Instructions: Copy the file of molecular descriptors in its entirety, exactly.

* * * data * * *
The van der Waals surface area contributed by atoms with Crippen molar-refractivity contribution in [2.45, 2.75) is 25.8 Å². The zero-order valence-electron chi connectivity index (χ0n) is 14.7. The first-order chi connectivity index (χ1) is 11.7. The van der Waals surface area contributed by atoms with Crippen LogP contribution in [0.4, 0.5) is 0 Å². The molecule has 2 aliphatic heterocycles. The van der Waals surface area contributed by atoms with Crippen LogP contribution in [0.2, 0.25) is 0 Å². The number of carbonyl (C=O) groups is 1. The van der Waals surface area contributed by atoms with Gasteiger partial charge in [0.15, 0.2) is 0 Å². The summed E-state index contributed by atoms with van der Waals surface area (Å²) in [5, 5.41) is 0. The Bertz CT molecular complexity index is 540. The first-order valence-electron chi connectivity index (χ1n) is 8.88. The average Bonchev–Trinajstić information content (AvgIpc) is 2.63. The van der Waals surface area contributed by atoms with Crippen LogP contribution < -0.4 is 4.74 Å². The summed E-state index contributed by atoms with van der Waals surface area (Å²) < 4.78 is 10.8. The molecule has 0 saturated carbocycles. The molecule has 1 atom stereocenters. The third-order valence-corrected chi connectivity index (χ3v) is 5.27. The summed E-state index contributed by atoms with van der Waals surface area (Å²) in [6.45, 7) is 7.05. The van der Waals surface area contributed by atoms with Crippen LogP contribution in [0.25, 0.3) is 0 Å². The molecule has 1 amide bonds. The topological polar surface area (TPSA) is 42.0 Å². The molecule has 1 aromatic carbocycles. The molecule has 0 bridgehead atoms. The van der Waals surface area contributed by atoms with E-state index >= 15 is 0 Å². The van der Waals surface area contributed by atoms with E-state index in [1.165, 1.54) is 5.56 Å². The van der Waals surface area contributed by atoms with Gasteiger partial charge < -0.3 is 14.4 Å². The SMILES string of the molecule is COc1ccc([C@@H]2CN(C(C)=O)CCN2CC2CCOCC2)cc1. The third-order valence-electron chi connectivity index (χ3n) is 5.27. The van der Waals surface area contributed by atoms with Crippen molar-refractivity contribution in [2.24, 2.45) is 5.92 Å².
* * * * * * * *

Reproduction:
The van der Waals surface area contributed by atoms with Crippen molar-refractivity contribution in [2.45, 2.75) is 25.8 Å². The zero-order valence-electron chi connectivity index (χ0n) is 14.7. The first-order chi connectivity index (χ1) is 11.7. The van der Waals surface area contributed by atoms with Crippen LogP contribution in [0.4, 0.5) is 0 Å². The molecule has 2 aliphatic heterocycles. The van der Waals surface area contributed by atoms with Crippen LogP contribution in [0.2, 0.25) is 0 Å². The number of carbonyl (C=O) groups is 1. The van der Waals surface area contributed by atoms with Gasteiger partial charge in [0.15, 0.2) is 0 Å². The summed E-state index contributed by atoms with van der Waals surface area (Å²) in [5, 5.41) is 0. The Bertz CT molecular complexity index is 540. The first-order valence-electron chi connectivity index (χ1n) is 8.88. The average Bonchev–Trinajstić information content (AvgIpc) is 2.63. The van der Waals surface area contributed by atoms with Crippen LogP contribution < -0.4 is 4.74 Å². The summed E-state index contributed by atoms with van der Waals surface area (Å²) < 4.78 is 10.8. The molecule has 0 saturated carbocycles. The molecule has 1 atom stereocenters. The third-order valence-corrected chi connectivity index (χ3v) is 5.27. The summed E-state index contributed by atoms with van der Waals surface area (Å²) in [6.45, 7) is 7.05. The van der Waals surface area contributed by atoms with Crippen LogP contribution in [0.25, 0.3) is 0 Å². The molecule has 1 amide bonds. The topological polar surface area (TPSA) is 42.0 Å². The molecule has 1 aromatic carbocycles. The molecule has 0 bridgehead atoms. The van der Waals surface area contributed by atoms with E-state index >= 15 is 0 Å². The van der Waals surface area contributed by atoms with E-state index in [1.165, 1.54) is 5.56 Å². The van der Waals surface area contributed by atoms with Gasteiger partial charge < -0.3 is 14.4 Å². The SMILES string of the molecule is COc1ccc([C@@H]2CN(C(C)=O)CCN2CC2CCOCC2)cc1. The third-order valence-electron chi connectivity index (χ3n) is 5.27. The van der Waals surface area contributed by atoms with Crippen molar-refractivity contribution in [2.24, 2.45) is 5.92 Å².